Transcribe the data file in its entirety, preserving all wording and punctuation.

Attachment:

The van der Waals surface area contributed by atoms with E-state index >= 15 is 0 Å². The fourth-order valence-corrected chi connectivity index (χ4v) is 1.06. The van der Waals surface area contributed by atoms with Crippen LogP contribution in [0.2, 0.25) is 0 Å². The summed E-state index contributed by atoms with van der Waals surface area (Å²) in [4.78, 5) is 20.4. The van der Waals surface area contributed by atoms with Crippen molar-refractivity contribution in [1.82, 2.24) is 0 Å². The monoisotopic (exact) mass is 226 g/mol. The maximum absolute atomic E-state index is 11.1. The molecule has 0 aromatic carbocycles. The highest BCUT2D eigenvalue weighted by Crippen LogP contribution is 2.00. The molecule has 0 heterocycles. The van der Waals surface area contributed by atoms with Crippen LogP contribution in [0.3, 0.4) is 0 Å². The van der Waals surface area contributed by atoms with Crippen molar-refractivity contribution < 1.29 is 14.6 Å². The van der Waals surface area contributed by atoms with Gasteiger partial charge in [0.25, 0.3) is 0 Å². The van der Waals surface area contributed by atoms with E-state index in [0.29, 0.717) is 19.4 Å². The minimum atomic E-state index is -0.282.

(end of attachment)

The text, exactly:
The van der Waals surface area contributed by atoms with E-state index >= 15 is 0 Å². The fourth-order valence-corrected chi connectivity index (χ4v) is 1.06. The van der Waals surface area contributed by atoms with Crippen LogP contribution in [0.2, 0.25) is 0 Å². The summed E-state index contributed by atoms with van der Waals surface area (Å²) in [4.78, 5) is 20.4. The van der Waals surface area contributed by atoms with Crippen molar-refractivity contribution in [1.82, 2.24) is 0 Å². The monoisotopic (exact) mass is 226 g/mol. The maximum absolute atomic E-state index is 11.1. The molecule has 0 aromatic carbocycles. The highest BCUT2D eigenvalue weighted by Crippen LogP contribution is 2.00. The molecule has 0 heterocycles. The van der Waals surface area contributed by atoms with Crippen LogP contribution in [0.3, 0.4) is 0 Å². The van der Waals surface area contributed by atoms with Crippen molar-refractivity contribution < 1.29 is 14.6 Å². The van der Waals surface area contributed by atoms with Gasteiger partial charge in [0.25, 0.3) is 0 Å². The van der Waals surface area contributed by atoms with E-state index in [0.29, 0.717) is 19.4 Å². The minimum atomic E-state index is -0.282.